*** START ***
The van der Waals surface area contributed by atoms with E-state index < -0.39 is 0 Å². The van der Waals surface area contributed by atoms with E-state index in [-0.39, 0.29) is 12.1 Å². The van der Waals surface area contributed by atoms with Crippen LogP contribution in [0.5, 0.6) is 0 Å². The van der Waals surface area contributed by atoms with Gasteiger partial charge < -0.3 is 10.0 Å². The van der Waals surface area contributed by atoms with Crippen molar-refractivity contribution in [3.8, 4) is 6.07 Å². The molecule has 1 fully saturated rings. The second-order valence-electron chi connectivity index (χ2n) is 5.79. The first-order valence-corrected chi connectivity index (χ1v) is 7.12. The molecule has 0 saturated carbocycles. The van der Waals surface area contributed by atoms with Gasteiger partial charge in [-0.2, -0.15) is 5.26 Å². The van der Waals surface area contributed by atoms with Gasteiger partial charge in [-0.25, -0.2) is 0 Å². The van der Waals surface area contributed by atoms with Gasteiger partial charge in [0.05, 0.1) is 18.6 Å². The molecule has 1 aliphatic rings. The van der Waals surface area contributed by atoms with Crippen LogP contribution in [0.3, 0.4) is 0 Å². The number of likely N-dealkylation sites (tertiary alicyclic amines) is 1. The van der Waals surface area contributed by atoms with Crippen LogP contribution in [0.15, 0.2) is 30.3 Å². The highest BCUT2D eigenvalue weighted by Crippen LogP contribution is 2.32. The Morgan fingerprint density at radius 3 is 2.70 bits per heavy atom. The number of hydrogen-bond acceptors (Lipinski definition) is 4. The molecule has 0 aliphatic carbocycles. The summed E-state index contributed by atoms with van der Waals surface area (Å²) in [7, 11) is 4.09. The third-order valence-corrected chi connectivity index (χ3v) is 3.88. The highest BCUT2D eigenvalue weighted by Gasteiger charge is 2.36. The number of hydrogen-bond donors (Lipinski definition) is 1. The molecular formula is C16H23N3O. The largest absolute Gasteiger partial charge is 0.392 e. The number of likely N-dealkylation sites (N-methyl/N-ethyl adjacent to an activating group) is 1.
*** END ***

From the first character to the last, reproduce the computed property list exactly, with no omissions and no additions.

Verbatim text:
The van der Waals surface area contributed by atoms with E-state index < -0.39 is 0 Å². The van der Waals surface area contributed by atoms with E-state index in [-0.39, 0.29) is 12.1 Å². The van der Waals surface area contributed by atoms with Crippen LogP contribution in [0.5, 0.6) is 0 Å². The van der Waals surface area contributed by atoms with Gasteiger partial charge < -0.3 is 10.0 Å². The van der Waals surface area contributed by atoms with Crippen molar-refractivity contribution in [3.8, 4) is 6.07 Å². The molecule has 1 fully saturated rings. The second-order valence-electron chi connectivity index (χ2n) is 5.79. The first-order valence-corrected chi connectivity index (χ1v) is 7.12. The molecule has 0 saturated carbocycles. The van der Waals surface area contributed by atoms with Gasteiger partial charge in [-0.2, -0.15) is 5.26 Å². The van der Waals surface area contributed by atoms with Gasteiger partial charge in [-0.25, -0.2) is 0 Å². The van der Waals surface area contributed by atoms with Gasteiger partial charge in [0.05, 0.1) is 18.6 Å². The molecule has 1 aliphatic rings. The van der Waals surface area contributed by atoms with Crippen LogP contribution in [0.3, 0.4) is 0 Å². The number of likely N-dealkylation sites (tertiary alicyclic amines) is 1. The van der Waals surface area contributed by atoms with Crippen LogP contribution in [0.15, 0.2) is 30.3 Å². The highest BCUT2D eigenvalue weighted by Crippen LogP contribution is 2.32. The Morgan fingerprint density at radius 3 is 2.70 bits per heavy atom. The number of hydrogen-bond acceptors (Lipinski definition) is 4. The molecule has 0 aliphatic carbocycles. The summed E-state index contributed by atoms with van der Waals surface area (Å²) in [7, 11) is 4.09. The third-order valence-corrected chi connectivity index (χ3v) is 3.88. The highest BCUT2D eigenvalue weighted by Gasteiger charge is 2.36. The number of hydrogen-bond donors (Lipinski definition) is 1. The molecular formula is C16H23N3O. The largest absolute Gasteiger partial charge is 0.392 e. The number of likely N-dealkylation sites (N-methyl/N-ethyl adjacent to an activating group) is 1.